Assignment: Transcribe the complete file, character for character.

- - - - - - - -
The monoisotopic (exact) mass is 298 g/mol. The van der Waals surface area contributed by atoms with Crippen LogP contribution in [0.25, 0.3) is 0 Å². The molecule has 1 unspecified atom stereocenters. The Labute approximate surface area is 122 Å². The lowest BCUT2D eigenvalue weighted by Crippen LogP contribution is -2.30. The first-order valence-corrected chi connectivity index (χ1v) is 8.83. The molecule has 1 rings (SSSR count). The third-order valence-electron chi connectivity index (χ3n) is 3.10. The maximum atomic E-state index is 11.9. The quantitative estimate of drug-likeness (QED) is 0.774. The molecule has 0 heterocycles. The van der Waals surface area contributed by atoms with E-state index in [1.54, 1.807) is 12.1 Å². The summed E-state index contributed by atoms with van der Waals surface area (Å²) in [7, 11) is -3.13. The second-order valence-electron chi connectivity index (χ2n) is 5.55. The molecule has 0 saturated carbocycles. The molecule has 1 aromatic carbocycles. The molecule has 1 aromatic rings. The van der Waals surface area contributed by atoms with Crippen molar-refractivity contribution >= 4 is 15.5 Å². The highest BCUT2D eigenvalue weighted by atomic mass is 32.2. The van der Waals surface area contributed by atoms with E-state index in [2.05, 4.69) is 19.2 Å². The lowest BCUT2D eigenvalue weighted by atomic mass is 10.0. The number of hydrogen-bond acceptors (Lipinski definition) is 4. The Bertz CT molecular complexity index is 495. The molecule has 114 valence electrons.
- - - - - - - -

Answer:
The monoisotopic (exact) mass is 298 g/mol. The van der Waals surface area contributed by atoms with Crippen LogP contribution in [0.25, 0.3) is 0 Å². The molecule has 1 unspecified atom stereocenters. The Labute approximate surface area is 122 Å². The lowest BCUT2D eigenvalue weighted by Crippen LogP contribution is -2.30. The first-order valence-corrected chi connectivity index (χ1v) is 8.83. The molecule has 1 rings (SSSR count). The third-order valence-electron chi connectivity index (χ3n) is 3.10. The maximum atomic E-state index is 11.9. The quantitative estimate of drug-likeness (QED) is 0.774. The molecule has 0 heterocycles. The van der Waals surface area contributed by atoms with E-state index in [1.54, 1.807) is 12.1 Å². The summed E-state index contributed by atoms with van der Waals surface area (Å²) in [7, 11) is -3.13. The second-order valence-electron chi connectivity index (χ2n) is 5.55. The molecule has 0 saturated carbocycles. The molecule has 1 aromatic carbocycles. The molecule has 1 aromatic rings. The van der Waals surface area contributed by atoms with Crippen molar-refractivity contribution >= 4 is 15.5 Å². The highest BCUT2D eigenvalue weighted by atomic mass is 32.2. The van der Waals surface area contributed by atoms with E-state index in [2.05, 4.69) is 19.2 Å². The lowest BCUT2D eigenvalue weighted by atomic mass is 10.0. The number of hydrogen-bond acceptors (Lipinski definition) is 4. The Bertz CT molecular complexity index is 495. The molecule has 114 valence electrons.